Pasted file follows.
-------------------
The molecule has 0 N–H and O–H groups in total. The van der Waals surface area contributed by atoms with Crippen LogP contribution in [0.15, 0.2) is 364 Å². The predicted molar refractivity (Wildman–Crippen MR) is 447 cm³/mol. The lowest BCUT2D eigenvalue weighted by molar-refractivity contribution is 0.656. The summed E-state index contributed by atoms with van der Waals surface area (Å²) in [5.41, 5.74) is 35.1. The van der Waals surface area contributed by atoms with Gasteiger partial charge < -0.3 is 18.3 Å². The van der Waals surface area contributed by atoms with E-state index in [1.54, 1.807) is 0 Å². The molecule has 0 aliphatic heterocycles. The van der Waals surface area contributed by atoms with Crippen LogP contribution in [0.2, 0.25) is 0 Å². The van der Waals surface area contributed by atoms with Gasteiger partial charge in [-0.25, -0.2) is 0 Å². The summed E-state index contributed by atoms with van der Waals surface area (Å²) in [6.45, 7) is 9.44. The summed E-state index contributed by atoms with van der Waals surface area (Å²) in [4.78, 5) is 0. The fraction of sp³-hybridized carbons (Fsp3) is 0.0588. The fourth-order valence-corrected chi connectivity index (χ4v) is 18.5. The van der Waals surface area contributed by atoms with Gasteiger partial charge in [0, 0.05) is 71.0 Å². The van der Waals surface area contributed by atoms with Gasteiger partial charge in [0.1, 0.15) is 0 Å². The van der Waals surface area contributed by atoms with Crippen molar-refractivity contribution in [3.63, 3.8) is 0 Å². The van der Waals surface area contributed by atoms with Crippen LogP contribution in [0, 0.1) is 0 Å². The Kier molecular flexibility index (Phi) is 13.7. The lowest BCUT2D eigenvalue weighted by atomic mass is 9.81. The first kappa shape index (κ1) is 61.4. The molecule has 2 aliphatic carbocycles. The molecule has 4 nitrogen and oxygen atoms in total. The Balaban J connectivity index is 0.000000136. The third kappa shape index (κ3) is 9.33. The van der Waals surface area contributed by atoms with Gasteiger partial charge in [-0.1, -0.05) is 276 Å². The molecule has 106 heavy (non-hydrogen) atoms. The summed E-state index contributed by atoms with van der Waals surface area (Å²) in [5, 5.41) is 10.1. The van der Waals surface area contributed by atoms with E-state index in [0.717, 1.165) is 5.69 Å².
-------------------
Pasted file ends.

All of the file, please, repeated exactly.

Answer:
The molecule has 0 N–H and O–H groups in total. The van der Waals surface area contributed by atoms with Crippen LogP contribution in [0.15, 0.2) is 364 Å². The predicted molar refractivity (Wildman–Crippen MR) is 447 cm³/mol. The lowest BCUT2D eigenvalue weighted by molar-refractivity contribution is 0.656. The summed E-state index contributed by atoms with van der Waals surface area (Å²) in [5.41, 5.74) is 35.1. The van der Waals surface area contributed by atoms with Gasteiger partial charge < -0.3 is 18.3 Å². The van der Waals surface area contributed by atoms with E-state index in [1.54, 1.807) is 0 Å². The molecule has 0 aliphatic heterocycles. The van der Waals surface area contributed by atoms with Crippen LogP contribution in [0.2, 0.25) is 0 Å². The van der Waals surface area contributed by atoms with Gasteiger partial charge in [-0.25, -0.2) is 0 Å². The summed E-state index contributed by atoms with van der Waals surface area (Å²) in [6.45, 7) is 9.44. The summed E-state index contributed by atoms with van der Waals surface area (Å²) in [4.78, 5) is 0. The fraction of sp³-hybridized carbons (Fsp3) is 0.0588. The fourth-order valence-corrected chi connectivity index (χ4v) is 18.5. The van der Waals surface area contributed by atoms with Gasteiger partial charge in [0, 0.05) is 71.0 Å². The van der Waals surface area contributed by atoms with Gasteiger partial charge in [0.1, 0.15) is 0 Å². The van der Waals surface area contributed by atoms with Crippen molar-refractivity contribution in [3.63, 3.8) is 0 Å². The van der Waals surface area contributed by atoms with Crippen LogP contribution in [0, 0.1) is 0 Å². The Kier molecular flexibility index (Phi) is 13.7. The lowest BCUT2D eigenvalue weighted by atomic mass is 9.81. The first kappa shape index (κ1) is 61.4. The molecule has 2 aliphatic carbocycles. The molecule has 4 nitrogen and oxygen atoms in total. The Balaban J connectivity index is 0.000000136. The third kappa shape index (κ3) is 9.33. The van der Waals surface area contributed by atoms with Gasteiger partial charge in [-0.1, -0.05) is 276 Å². The molecule has 106 heavy (non-hydrogen) atoms. The summed E-state index contributed by atoms with van der Waals surface area (Å²) in [5, 5.41) is 10.1. The van der Waals surface area contributed by atoms with E-state index in [0.717, 1.165) is 5.69 Å².